2015 is rather an important year for time travel: it is the year that Marty McFly went back to the future – on 21st October to be precise – however, that’s still some time away. So why am I bringing it up now, you may be wondering?
As is the case with so many of the posts that appear on this blog, my inspiration partly springs from an inworld conversation – in this case, one which took the technology of Back to the Future II as its starting point.
What struck us most was the way in which the movie completely failed to predict so much of the technology that we take completely for granted these days: mobile phones, the proliferation of personal computers, the internet, and – of course – SL, whilst at the same time predicting a whole load of things that we still don’t have. Flying cars, hoverboards, self-drying self-adjusting clothing, erm… Jaws 19: these are all still far from everyday items, although we’re slowly starting to get there, (and it’s not October yet!).
It just goes to show how difficult predicting the future can be – technological advances, fashion and cultural changes are notoriously fickle, and any attempt to accurately guess what the passage of time may reveal is going to be a bit hit and miss, at best. Even the most educated guesswork is likely to draw some conclusions that are wildly inaccurate, whilst missing other milestones completely. Yesterday’s science fiction always will be rooted in yesterday’s science, meaning that much will indeed remain fiction.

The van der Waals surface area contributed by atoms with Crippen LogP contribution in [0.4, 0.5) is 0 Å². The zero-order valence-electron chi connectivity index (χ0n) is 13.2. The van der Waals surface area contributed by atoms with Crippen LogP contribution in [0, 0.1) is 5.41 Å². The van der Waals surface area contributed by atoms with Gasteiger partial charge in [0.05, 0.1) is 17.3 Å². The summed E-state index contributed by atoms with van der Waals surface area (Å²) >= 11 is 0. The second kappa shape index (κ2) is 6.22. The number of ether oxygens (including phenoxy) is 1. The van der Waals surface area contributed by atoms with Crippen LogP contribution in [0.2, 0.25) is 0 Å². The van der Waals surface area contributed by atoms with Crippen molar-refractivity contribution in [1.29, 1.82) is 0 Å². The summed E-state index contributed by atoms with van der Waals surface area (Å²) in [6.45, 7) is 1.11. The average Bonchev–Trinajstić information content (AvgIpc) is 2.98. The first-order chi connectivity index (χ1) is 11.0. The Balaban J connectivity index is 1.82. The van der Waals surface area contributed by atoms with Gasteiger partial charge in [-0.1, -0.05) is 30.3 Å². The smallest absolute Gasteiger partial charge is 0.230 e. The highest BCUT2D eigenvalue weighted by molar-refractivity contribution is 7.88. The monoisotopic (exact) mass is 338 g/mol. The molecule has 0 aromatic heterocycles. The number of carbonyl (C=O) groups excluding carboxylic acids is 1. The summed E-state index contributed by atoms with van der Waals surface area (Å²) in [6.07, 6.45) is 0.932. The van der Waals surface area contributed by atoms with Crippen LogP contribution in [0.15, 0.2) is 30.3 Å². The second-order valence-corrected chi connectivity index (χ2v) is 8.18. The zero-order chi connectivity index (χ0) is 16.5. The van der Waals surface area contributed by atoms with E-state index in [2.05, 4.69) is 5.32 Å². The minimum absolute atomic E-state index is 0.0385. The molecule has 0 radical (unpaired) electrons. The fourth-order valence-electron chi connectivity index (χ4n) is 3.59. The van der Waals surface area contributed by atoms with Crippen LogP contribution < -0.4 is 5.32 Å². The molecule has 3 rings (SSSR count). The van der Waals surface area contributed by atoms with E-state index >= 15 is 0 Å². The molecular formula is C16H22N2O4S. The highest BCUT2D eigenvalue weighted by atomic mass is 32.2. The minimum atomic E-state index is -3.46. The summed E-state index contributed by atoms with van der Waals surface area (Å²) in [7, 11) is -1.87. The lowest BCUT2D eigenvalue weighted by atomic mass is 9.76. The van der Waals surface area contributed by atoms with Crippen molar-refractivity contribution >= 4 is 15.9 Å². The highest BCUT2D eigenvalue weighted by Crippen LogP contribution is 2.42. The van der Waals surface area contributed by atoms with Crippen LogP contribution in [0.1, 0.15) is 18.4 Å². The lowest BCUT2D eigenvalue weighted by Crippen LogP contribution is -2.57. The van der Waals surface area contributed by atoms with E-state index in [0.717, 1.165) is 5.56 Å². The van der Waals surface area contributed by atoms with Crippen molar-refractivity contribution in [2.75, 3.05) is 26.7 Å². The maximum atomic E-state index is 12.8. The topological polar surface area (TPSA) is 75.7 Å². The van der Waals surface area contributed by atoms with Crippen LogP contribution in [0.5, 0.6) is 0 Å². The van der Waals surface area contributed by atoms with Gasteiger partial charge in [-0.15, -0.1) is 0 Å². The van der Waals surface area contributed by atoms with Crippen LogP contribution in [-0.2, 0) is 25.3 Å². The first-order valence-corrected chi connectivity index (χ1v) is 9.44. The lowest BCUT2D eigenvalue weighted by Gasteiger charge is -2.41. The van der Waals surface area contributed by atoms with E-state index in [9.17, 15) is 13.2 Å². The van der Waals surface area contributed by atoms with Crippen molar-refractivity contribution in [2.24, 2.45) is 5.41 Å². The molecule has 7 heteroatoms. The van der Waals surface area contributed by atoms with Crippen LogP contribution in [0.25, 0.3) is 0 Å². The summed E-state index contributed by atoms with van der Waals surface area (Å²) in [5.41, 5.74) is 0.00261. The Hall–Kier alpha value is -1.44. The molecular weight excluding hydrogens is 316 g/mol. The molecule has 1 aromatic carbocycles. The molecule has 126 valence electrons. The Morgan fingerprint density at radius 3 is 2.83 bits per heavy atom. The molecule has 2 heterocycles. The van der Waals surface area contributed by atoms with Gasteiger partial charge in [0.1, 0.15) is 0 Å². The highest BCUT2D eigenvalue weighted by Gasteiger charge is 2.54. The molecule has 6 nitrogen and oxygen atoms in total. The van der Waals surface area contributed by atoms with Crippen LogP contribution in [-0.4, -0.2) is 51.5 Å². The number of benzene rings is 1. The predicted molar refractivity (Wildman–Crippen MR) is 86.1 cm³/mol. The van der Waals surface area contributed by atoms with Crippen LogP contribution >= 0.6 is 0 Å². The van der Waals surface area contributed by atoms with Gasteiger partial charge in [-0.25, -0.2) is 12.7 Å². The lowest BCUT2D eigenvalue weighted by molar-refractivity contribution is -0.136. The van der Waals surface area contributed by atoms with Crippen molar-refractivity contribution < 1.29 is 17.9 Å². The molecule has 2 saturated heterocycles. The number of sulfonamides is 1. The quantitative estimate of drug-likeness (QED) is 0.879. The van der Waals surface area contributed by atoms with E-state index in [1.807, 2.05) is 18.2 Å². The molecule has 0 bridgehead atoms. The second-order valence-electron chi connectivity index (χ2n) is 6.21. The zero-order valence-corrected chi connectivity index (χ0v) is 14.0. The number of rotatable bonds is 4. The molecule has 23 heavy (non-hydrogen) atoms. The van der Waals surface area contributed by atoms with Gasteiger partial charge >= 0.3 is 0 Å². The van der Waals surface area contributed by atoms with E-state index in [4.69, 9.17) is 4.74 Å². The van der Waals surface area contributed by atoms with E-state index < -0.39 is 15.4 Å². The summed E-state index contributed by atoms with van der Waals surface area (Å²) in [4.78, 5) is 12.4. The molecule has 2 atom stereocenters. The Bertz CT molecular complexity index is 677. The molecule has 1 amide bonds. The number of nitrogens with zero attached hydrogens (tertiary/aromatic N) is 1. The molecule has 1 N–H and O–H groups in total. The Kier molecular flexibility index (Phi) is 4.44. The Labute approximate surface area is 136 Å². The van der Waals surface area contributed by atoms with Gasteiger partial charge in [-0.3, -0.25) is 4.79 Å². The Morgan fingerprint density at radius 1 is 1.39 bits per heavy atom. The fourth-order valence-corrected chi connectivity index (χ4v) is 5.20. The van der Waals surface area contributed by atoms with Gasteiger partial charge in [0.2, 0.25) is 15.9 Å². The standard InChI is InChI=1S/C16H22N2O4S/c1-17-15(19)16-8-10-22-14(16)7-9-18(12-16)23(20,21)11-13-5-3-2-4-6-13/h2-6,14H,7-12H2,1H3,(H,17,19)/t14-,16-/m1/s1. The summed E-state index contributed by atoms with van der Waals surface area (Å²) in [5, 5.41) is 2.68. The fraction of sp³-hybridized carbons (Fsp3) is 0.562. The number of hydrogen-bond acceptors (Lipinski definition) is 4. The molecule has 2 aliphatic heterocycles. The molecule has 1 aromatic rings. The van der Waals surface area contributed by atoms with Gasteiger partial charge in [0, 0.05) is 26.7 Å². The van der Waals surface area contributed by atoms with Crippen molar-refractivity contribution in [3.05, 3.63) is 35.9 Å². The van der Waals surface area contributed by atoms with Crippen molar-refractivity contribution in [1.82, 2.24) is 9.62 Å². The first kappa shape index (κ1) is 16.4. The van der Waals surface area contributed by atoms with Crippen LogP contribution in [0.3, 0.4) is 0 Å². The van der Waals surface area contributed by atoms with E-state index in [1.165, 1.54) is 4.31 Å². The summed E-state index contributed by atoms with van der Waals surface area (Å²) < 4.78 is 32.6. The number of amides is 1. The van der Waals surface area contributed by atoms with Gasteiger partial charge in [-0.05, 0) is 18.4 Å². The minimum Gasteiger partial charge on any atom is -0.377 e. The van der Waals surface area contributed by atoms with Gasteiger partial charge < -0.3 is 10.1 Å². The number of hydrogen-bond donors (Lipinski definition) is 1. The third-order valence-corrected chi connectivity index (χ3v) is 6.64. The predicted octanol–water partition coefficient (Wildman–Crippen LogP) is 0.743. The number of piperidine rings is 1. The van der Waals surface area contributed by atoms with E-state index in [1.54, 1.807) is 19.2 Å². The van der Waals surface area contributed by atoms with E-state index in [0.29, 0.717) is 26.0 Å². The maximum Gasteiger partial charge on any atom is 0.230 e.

However, we do occasionally catch a glimpse of tomorrow and the possibilities that the future promises. Take a look at the video below – yes, I know it’s about Minecraft, and I know the shouty, over-enthusiastic ‘Brand Director’ is a bit freaky, but stick with it – I’m pretty sure your jaw will be dropping at the possibilities by the time you’ve watched the whole thing…
Actually, very cool indeed – this is a significant step beyond the possible futures that we’ve considered with SL, Oculus Rift and LeapMotion, it’s a future that goes well beyond the expectations we’ve looked at so far, and – more to the point – if Minecraft can do it already as a fully functional demo, then SL should certainly be capable of doing it too, with greater resolution, higher definition and even greater realism. Just imagine your favourite sim, or store, or club laid out in glorious interactive 3D, right there on your living room table, and with none of the drawbacks of wearing a headset that filters out the real world around you – you can still munch on your favourite snacks, quaff your glass of plonk or pop to the loo, and all without having to unhook or disconnect yourself from the virtual view. Potentially this really could be a game changer, and even someone like myself who has remained rather sceptical about the 3D potential of SL, is more than willing to now be convinced otherwise.
I’ll admit that when Micro$oft announced Hololens, I wasn’t hugely impressed – it seemed to me that they were latecomers to a party where Google Glass and Oculus Rift were already finishing up the buffet, albeit with patchy success, and given the Lab’s investment in Oculus support, I couldn’t see that the new kid on the block would make much of an impact… I may well have been wrong. In fact, I hope I am!
Sometimes the surprises the future throws up really are the stuff of science fiction made science fact and I, for one, can’t wait to see what happens next!
Now, if you’ll excuse me, I’ve some work to do on my design for a flux capacitor…
Please turn on your magic beam
Mr. Sandman, bring me
Please please bring me a dream
The Four Aces – Mr Sandman